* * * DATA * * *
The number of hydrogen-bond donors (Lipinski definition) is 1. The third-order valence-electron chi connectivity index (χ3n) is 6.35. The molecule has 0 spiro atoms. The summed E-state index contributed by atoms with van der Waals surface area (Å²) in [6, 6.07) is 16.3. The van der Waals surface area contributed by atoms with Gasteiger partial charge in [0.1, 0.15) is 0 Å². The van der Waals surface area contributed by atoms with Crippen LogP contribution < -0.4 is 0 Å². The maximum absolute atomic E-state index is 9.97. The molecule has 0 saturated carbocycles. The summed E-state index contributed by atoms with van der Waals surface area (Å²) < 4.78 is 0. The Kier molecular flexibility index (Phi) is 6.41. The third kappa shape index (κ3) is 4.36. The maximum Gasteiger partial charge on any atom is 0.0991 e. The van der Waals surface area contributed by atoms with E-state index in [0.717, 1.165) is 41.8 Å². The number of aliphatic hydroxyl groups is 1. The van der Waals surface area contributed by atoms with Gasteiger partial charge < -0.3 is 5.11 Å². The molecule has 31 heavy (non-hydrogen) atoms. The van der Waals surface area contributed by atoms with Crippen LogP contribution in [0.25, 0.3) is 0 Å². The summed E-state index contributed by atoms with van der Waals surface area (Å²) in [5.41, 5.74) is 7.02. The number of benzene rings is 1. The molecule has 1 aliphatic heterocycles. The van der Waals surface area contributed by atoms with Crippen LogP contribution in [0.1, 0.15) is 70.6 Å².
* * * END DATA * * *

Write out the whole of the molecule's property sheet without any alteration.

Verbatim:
The number of hydrogen-bond donors (Lipinski definition) is 1. The third-order valence-electron chi connectivity index (χ3n) is 6.35. The molecule has 0 spiro atoms. The summed E-state index contributed by atoms with van der Waals surface area (Å²) in [6, 6.07) is 16.3. The van der Waals surface area contributed by atoms with Gasteiger partial charge in [0.1, 0.15) is 0 Å². The van der Waals surface area contributed by atoms with Crippen LogP contribution < -0.4 is 0 Å². The maximum absolute atomic E-state index is 9.97. The molecule has 0 saturated carbocycles. The summed E-state index contributed by atoms with van der Waals surface area (Å²) < 4.78 is 0. The Kier molecular flexibility index (Phi) is 6.41. The third kappa shape index (κ3) is 4.36. The maximum Gasteiger partial charge on any atom is 0.0991 e. The van der Waals surface area contributed by atoms with E-state index in [0.717, 1.165) is 41.8 Å². The number of aliphatic hydroxyl groups is 1. The van der Waals surface area contributed by atoms with Gasteiger partial charge < -0.3 is 5.11 Å². The molecule has 31 heavy (non-hydrogen) atoms. The van der Waals surface area contributed by atoms with Crippen LogP contribution in [0.25, 0.3) is 0 Å². The summed E-state index contributed by atoms with van der Waals surface area (Å²) in [5.41, 5.74) is 7.02. The number of benzene rings is 1. The molecule has 1 aliphatic heterocycles. The van der Waals surface area contributed by atoms with Crippen LogP contribution in [0.1, 0.15) is 70.6 Å².